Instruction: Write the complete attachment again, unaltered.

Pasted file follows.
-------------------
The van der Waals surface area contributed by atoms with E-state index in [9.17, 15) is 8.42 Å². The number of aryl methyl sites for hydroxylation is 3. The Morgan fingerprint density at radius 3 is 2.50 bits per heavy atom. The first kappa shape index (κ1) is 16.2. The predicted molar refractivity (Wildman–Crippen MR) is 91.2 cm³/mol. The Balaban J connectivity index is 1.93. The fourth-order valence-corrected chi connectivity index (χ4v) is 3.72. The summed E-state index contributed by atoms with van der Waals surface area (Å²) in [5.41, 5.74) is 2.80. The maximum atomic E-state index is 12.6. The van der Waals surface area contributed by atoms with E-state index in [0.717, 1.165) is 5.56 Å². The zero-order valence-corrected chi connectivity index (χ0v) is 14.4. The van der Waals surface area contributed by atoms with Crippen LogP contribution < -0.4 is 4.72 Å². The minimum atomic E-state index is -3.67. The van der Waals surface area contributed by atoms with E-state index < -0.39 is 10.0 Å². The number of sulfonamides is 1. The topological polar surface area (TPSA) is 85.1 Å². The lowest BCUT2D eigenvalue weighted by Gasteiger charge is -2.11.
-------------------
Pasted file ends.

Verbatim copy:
The van der Waals surface area contributed by atoms with E-state index in [9.17, 15) is 8.42 Å². The number of aryl methyl sites for hydroxylation is 3. The Morgan fingerprint density at radius 3 is 2.50 bits per heavy atom. The first kappa shape index (κ1) is 16.2. The predicted molar refractivity (Wildman–Crippen MR) is 91.2 cm³/mol. The Balaban J connectivity index is 1.93. The fourth-order valence-corrected chi connectivity index (χ4v) is 3.72. The summed E-state index contributed by atoms with van der Waals surface area (Å²) in [5.41, 5.74) is 2.80. The maximum atomic E-state index is 12.6. The van der Waals surface area contributed by atoms with E-state index in [0.717, 1.165) is 5.56 Å². The zero-order valence-corrected chi connectivity index (χ0v) is 14.4. The van der Waals surface area contributed by atoms with Crippen LogP contribution < -0.4 is 4.72 Å². The minimum atomic E-state index is -3.67. The van der Waals surface area contributed by atoms with E-state index < -0.39 is 10.0 Å². The number of sulfonamides is 1. The topological polar surface area (TPSA) is 85.1 Å². The lowest BCUT2D eigenvalue weighted by Gasteiger charge is -2.11.